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dc.contributor.authorBillah, B.
dc.contributor.authorReid, Christopher
dc.contributor.authorShardey, G.
dc.contributor.authorSmith, J.
dc.identifier.citationBillah, B. and Reid, C. and Shardey, G. and Smith, J. 2010. A preoperative risk prediction model for 30-day mortality following cardiac surgery in an Australian cohort. European Journal of Cardio-thoracic Surgery. 37 (5): pp. 1086-1092.

Background: Population-specific risk models are required to build consumer and provider confidence in clinical service delivery, particularly when the risks may be life-threatening. Cardiac surgery carries such risks. Currently, there is no model developed on the Australian cardiac surgery population and this article presents a novel risk prediction model for the Australian cohort with the aim to provide a guide for the surgeons and patients in assessing preoperative risk factors for cardiac surgery. Aims: This study aims to identify preoperative risk factors associated with 30-day mortality following cardiac surgery for an Australian population and to develop a preoperative model for risk prediction. Methods: All patients (23 016) undergoing cardiac surgery between July 2001 and June 2008 recorded in the Australian Society of Cardiac and Thoracic Surgeons (ASCTS) database were included in this analysis. The data were divided randomly into model creation (13 810, 60%) and model validation (9206, 40%) sets. The model was developed on the creation set and then validated on the validation set. The bootstrap sampling and automated variable selection methods were used to develop several candidate models. The final model was selected from this group of candidate models by using prediction mean square error (MSE) and Bayesian Information Criteria (BIC). Using a multifold validation, the average receiver operating characteristic (ROC), p-value for Hosmer-Lemeshow chi-squared test and MSE were obtained. Risk thresholds for low-, moderate- and high-risk patients were defined. The expected and observed mortality for various risk groups were compared. The multicollinearity and first-order interaction effect between clinically meaningful risk factors were investigated. Results: A total of 23 016 patients underwent cardiac surgery and the 30-day mortality rate was 3.2% (728 patients). Independent predictors of mortality in the model were: age, sex, the New York Heart Association (NYHA) class, urgency of procedure, ejection fraction estimate, lipid-lowering treatment, preoperative dialysis, previous cardiac surgery, procedure type, inotropic medication, peripheral vascular disease and body mass index (BMI). The model had an average ROC 0.8223 (95% confidence interval (CI): 0.8118-0.8227), p-value 0.8883 (95% CI: 0.8765-0.90) and MSE 0.0251 (95% CI: 0.02515-0.02516). The validation set had observed mortality 3.0% (95% CI: 2.7-3.3%) and predicted mortality 2.9% (95% CI: 2.6-3.2%). The low-risk group (additive score 0-3) had 0.6% observed mortality (95% CI: 0.3-0.9%) and 0.5% predicted mortality (95% CI: 0.2-0.8%). The moderate-risk group (additive score 4-9) had 1.7% observed mortality (95% CI: 1.2-2.2%) and 1.4% predicted mortality (95% CI: 1.0-1.8%). The observed mortality for the high-risk group (additive score 9 plus) was 6.7% (95% CI: 5.8-7.6%) and the expected mortality was 6.7% (95% CI: 5.8-7.6%). Conclusion: A preoperative risk prediction model for 30-day mortality was developed for the Australian cardiac surgery population. © 2010 European Association for Cardio-Thoracic Surgery.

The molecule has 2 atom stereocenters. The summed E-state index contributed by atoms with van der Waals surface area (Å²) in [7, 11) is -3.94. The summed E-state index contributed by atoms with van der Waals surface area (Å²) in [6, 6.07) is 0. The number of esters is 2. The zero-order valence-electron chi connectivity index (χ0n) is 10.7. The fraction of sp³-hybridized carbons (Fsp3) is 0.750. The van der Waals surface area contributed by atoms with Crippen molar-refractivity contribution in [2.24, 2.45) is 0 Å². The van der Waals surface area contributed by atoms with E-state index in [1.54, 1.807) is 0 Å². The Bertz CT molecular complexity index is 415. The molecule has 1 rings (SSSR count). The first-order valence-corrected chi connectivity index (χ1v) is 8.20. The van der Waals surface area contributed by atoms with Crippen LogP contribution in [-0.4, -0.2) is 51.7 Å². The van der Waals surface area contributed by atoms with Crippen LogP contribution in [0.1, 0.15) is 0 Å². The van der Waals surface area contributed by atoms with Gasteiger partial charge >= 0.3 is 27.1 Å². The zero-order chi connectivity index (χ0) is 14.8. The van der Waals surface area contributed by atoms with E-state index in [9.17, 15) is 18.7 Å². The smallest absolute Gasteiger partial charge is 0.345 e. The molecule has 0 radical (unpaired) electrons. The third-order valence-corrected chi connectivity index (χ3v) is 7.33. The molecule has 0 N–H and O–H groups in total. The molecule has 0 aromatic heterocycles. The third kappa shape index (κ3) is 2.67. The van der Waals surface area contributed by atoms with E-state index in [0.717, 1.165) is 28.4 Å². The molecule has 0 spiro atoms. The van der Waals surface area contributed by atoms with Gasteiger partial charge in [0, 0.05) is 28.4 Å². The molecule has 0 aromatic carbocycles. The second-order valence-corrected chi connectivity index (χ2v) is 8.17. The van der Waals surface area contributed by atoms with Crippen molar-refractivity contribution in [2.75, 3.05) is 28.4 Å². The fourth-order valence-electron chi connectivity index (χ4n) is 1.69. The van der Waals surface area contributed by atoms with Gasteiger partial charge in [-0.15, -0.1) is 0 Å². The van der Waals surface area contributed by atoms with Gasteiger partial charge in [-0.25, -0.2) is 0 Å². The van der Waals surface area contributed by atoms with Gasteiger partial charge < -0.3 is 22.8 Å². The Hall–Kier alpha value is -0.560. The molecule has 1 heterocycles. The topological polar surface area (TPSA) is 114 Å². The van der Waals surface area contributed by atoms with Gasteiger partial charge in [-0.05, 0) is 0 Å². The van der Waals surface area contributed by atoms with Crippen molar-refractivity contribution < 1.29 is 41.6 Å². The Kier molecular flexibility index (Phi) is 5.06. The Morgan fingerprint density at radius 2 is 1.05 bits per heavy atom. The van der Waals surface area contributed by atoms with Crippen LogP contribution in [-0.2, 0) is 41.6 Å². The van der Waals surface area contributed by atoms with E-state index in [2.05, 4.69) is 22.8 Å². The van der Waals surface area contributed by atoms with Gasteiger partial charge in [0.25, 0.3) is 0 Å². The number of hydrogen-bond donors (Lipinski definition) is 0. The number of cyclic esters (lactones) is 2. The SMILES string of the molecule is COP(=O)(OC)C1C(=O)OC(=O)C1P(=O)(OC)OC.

dc.titleA preoperative risk prediction model for 30-day mortality following cardiac surgery in an Australian cohort
dc.typeJournal Article
dcterms.source.titleEuropean Journal of Cardio-thoracic Surgery
curtin.departmentDepartment of Health Policy and Management
curtin.accessStatusOpen access via publisher

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